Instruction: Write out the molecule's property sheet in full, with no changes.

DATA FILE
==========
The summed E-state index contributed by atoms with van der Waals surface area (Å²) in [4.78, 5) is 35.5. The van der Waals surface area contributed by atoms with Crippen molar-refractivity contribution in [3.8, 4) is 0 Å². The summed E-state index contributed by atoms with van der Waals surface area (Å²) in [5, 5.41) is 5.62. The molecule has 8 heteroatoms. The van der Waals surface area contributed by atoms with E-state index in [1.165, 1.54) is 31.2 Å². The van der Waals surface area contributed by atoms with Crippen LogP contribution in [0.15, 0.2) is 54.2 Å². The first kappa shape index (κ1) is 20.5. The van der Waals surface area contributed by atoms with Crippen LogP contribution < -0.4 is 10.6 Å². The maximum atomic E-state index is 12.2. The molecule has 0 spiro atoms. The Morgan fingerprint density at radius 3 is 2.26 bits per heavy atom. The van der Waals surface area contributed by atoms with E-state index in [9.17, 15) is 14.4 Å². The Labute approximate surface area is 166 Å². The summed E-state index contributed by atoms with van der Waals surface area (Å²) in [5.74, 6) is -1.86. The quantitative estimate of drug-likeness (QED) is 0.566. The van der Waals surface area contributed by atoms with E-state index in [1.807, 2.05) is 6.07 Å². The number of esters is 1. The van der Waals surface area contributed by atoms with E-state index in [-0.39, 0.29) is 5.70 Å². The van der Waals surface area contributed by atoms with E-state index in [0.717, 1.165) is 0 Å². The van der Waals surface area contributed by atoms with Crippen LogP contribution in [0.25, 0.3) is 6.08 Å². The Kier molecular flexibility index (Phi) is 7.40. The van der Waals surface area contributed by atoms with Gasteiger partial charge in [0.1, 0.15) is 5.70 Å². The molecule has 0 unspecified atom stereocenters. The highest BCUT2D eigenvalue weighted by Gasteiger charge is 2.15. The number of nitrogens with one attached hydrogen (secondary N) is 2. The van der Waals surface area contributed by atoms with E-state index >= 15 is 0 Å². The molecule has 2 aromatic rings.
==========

The summed E-state index contributed by atoms with van der Waals surface area (Å²) in [4.78, 5) is 35.5. The van der Waals surface area contributed by atoms with Crippen molar-refractivity contribution in [3.8, 4) is 0 Å². The summed E-state index contributed by atoms with van der Waals surface area (Å²) in [5, 5.41) is 5.62. The molecule has 8 heteroatoms. The van der Waals surface area contributed by atoms with E-state index in [1.165, 1.54) is 31.2 Å². The van der Waals surface area contributed by atoms with Crippen LogP contribution in [0.15, 0.2) is 54.2 Å². The first kappa shape index (κ1) is 20.5. The van der Waals surface area contributed by atoms with Crippen LogP contribution < -0.4 is 10.6 Å². The maximum atomic E-state index is 12.2. The molecule has 0 spiro atoms. The Morgan fingerprint density at radius 3 is 2.26 bits per heavy atom. The van der Waals surface area contributed by atoms with E-state index in [9.17, 15) is 14.4 Å². The Labute approximate surface area is 166 Å². The summed E-state index contributed by atoms with van der Waals surface area (Å²) in [5.74, 6) is -1.86. The quantitative estimate of drug-likeness (QED) is 0.566. The van der Waals surface area contributed by atoms with E-state index in [1.807, 2.05) is 6.07 Å². The number of esters is 1. The van der Waals surface area contributed by atoms with E-state index in [-0.39, 0.29) is 5.70 Å². The van der Waals surface area contributed by atoms with E-state index in [0.717, 1.165) is 0 Å². The van der Waals surface area contributed by atoms with Crippen LogP contribution in [0.25, 0.3) is 6.08 Å². The Kier molecular flexibility index (Phi) is 7.40. The van der Waals surface area contributed by atoms with Gasteiger partial charge in [0.1, 0.15) is 5.70 Å². The molecule has 0 unspecified atom stereocenters. The highest BCUT2D eigenvalue weighted by Gasteiger charge is 2.15. The number of nitrogens with one attached hydrogen (secondary N) is 2. The van der Waals surface area contributed by atoms with E-state index >= 15 is 0 Å². The molecule has 2 aromatic rings.